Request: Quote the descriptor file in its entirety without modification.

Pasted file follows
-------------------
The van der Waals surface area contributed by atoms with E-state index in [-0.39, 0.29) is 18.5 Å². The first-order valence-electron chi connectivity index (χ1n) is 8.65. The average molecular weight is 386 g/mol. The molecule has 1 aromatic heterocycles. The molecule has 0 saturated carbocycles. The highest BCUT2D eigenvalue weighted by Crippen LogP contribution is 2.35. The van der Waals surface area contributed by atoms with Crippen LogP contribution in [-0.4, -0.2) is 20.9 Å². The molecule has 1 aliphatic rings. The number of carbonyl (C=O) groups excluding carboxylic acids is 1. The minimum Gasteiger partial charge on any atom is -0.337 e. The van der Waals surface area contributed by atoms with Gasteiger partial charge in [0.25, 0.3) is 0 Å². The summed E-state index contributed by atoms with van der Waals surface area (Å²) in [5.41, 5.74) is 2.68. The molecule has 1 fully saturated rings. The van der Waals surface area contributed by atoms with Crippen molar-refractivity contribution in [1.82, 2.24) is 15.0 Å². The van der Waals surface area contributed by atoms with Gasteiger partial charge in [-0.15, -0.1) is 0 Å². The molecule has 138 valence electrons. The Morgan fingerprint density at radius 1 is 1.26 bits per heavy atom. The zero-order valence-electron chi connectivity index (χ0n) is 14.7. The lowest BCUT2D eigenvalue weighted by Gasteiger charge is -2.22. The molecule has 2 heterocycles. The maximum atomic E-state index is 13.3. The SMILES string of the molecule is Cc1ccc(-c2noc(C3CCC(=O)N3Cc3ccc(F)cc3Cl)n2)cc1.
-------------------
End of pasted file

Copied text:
The van der Waals surface area contributed by atoms with E-state index in [-0.39, 0.29) is 18.5 Å². The first-order valence-electron chi connectivity index (χ1n) is 8.65. The average molecular weight is 386 g/mol. The molecule has 1 aromatic heterocycles. The molecule has 0 saturated carbocycles. The highest BCUT2D eigenvalue weighted by Crippen LogP contribution is 2.35. The van der Waals surface area contributed by atoms with Crippen LogP contribution in [-0.4, -0.2) is 20.9 Å². The molecule has 1 aliphatic rings. The number of carbonyl (C=O) groups excluding carboxylic acids is 1. The minimum Gasteiger partial charge on any atom is -0.337 e. The van der Waals surface area contributed by atoms with Gasteiger partial charge in [0.25, 0.3) is 0 Å². The summed E-state index contributed by atoms with van der Waals surface area (Å²) in [5.41, 5.74) is 2.68. The molecule has 1 fully saturated rings. The van der Waals surface area contributed by atoms with Crippen molar-refractivity contribution in [1.82, 2.24) is 15.0 Å². The van der Waals surface area contributed by atoms with Gasteiger partial charge in [-0.15, -0.1) is 0 Å². The molecule has 138 valence electrons. The Morgan fingerprint density at radius 1 is 1.26 bits per heavy atom. The zero-order valence-electron chi connectivity index (χ0n) is 14.7. The lowest BCUT2D eigenvalue weighted by Gasteiger charge is -2.22. The molecule has 2 heterocycles. The maximum atomic E-state index is 13.3. The SMILES string of the molecule is Cc1ccc(-c2noc(C3CCC(=O)N3Cc3ccc(F)cc3Cl)n2)cc1.